During the review the code will be displayed to everyone, via an overhead projector for example. Developers are encouraged to bring printed copies of the code as well. This will help on eye strain from looking at the display for long periods of time and facilitate personal note taking about sections of code being reviewed. The author of the code will then begin to walk through his code, in whatever order they believe makes the most sense, and describe what is occurring in the code. Reviewers should ask questions and comments along the way about the code. These questions and comments should be formed in such a way as to facilitate the stated goals of the review. Things like why a particular method was used for doing something, what a particular function is really doing, suggestions for bettering the code, etc. are all perfectly valid. If changes are suggested they may be made at the behest of the author of the code. Major code modifications, however, should be made after the review. During the review the reviewers are encouraged to be constructively critical of the code. They are expected to tear the code apart at the finest grain. The author of the code should expect this during the review and should not take personal offense at this. However, the reviewers must offer their criticisms in a professional manner. Outside of the author and reviewer roles there will be two other roles people will need to fill during the review. The people who are to fill these roles will be designated prior to the review. The author may not be considered for either of these roles and those that fill these roles are expected to actively participate as a reviewer of the code as well. The facilitator will be responsible for, as the name suggests, facilitating the review process. They will run the keyboard and mouse of the machine displaying the code and will make the minor code changes requested by the author during the review. They may also do things like highlight a particular section of code in discussion or whatever else they feel may help during the review process. More importantly, however, the facilitator is responsible for making sure that discussions remain on topic and constructive. They may, at any point, end a particular discussion (perhaps requesting it be carried offline), table a discussion, or identify a discussion that has gone off on a tangent and refocus the discussion on the original issue. The note taker, the second role, is responsible for producing documentation that records what occurred during the meeting. At a minimum they should record the following items:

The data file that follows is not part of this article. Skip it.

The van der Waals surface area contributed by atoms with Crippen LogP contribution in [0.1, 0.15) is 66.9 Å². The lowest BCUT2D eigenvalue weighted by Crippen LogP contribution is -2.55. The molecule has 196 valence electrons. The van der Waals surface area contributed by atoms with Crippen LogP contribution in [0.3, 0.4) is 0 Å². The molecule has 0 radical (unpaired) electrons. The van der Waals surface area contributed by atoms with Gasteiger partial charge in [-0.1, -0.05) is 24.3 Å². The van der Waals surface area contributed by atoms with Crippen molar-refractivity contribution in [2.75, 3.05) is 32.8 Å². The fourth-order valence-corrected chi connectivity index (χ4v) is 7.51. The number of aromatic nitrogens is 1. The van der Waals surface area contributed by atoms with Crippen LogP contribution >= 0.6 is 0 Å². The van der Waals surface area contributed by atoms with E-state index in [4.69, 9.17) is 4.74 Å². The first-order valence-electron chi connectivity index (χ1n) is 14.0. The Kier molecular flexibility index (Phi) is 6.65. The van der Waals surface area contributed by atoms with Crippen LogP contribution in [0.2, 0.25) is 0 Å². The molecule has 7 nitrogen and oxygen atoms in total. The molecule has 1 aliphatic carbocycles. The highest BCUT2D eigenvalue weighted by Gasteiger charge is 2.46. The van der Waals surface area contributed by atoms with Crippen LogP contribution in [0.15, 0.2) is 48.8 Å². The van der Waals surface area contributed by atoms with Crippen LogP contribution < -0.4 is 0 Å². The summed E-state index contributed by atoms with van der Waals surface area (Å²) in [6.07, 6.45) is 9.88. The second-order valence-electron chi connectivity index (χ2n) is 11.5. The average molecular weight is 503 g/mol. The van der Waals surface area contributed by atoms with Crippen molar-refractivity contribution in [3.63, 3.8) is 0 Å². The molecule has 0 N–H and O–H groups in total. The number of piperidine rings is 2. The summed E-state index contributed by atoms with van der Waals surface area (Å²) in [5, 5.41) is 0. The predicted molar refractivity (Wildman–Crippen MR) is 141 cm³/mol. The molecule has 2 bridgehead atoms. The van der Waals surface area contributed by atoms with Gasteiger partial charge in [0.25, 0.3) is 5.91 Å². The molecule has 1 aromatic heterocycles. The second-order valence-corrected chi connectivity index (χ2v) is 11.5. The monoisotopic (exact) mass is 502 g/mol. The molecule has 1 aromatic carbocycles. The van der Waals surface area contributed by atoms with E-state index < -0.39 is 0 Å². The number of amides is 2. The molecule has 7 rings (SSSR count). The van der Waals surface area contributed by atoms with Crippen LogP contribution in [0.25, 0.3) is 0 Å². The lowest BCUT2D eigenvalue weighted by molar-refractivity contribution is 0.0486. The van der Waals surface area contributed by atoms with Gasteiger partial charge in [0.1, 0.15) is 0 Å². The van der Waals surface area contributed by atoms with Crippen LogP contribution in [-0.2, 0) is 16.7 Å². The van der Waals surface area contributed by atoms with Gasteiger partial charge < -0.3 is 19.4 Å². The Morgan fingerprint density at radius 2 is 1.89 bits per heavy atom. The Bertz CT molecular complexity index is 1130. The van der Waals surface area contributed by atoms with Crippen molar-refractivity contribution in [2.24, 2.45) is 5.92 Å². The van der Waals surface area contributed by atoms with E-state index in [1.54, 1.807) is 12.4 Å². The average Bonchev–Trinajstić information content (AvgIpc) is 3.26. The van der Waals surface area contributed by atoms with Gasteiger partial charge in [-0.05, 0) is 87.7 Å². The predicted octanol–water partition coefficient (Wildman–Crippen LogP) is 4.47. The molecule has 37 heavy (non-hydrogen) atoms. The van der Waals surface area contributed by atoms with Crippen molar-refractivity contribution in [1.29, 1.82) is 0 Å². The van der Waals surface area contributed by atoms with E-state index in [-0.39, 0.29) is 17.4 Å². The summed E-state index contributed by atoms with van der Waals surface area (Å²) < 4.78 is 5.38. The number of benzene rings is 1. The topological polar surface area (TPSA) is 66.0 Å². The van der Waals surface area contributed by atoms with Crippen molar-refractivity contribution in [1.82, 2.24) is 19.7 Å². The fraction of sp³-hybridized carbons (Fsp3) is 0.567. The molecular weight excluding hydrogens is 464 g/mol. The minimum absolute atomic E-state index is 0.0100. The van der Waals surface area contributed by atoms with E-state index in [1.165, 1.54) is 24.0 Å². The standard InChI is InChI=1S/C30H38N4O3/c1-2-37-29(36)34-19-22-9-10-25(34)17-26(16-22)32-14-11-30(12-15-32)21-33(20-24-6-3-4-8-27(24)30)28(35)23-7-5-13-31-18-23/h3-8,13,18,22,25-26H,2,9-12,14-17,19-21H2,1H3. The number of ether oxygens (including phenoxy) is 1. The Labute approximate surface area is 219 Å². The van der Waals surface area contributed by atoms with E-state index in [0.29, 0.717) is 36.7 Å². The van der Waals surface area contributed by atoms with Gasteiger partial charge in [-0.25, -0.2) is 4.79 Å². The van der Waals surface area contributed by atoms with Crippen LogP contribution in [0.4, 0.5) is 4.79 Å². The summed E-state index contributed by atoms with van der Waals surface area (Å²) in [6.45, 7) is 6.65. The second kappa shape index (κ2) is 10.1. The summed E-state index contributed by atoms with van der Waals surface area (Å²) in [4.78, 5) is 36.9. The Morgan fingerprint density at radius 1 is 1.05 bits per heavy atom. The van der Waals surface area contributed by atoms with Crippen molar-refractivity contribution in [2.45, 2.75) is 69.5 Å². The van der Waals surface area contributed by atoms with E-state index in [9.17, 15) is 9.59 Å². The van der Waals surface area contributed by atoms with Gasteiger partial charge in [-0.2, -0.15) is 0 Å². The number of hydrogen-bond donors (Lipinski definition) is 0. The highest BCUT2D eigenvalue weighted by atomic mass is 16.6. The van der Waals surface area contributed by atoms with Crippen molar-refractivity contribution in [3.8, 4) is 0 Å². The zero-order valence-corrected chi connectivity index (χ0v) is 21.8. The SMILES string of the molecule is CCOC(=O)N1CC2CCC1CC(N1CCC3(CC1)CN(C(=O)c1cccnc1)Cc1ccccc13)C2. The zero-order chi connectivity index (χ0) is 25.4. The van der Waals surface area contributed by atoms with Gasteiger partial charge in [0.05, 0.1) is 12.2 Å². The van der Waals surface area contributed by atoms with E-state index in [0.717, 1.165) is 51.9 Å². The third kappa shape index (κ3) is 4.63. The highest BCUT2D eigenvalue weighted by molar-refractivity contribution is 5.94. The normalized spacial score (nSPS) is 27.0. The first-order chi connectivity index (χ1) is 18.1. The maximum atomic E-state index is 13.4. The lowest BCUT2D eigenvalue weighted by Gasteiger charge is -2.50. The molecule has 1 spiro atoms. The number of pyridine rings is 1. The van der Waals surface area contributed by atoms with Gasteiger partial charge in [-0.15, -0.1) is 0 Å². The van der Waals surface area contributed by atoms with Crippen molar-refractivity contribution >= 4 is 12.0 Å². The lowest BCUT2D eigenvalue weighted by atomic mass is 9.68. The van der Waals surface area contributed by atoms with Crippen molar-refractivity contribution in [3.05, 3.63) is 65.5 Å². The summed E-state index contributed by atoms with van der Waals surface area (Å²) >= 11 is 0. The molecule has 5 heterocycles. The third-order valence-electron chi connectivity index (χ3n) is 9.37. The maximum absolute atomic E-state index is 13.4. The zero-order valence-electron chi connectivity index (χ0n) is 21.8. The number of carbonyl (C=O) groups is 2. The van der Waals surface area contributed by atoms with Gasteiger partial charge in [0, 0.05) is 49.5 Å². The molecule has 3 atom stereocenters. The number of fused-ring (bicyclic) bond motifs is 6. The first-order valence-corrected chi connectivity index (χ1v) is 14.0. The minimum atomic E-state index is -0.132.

• Who was at the review
  • The date and duration of the review
  • Changes made to the code during the review in a fairly high level manner, that is they don’t need to record the exact syntactical change to the code, just the logic changes.
  • Major modifications that need to be made to the code at a later date.
  • Good methods/algorithms for handling common problems that are found to be useful by some of the members of the people participating in the review. This will be fairly subjective and reviewing members are encouraged to ask the note take to record a particular method/algorithm.
  • Common items that should be added to the list of the checklist of things to keep in mind during any review, for example a particularly common problem found throughout different sets of code.

Post-review

Within a week of the completed review the following post-review items should be done:

  • Notes from the review should be posted in their designated spot.
  • Major modifications discussed in the review should be made to the code (depending on how major the changes are this may take more then a week)
  • Updated documentation and review checklist should be posted.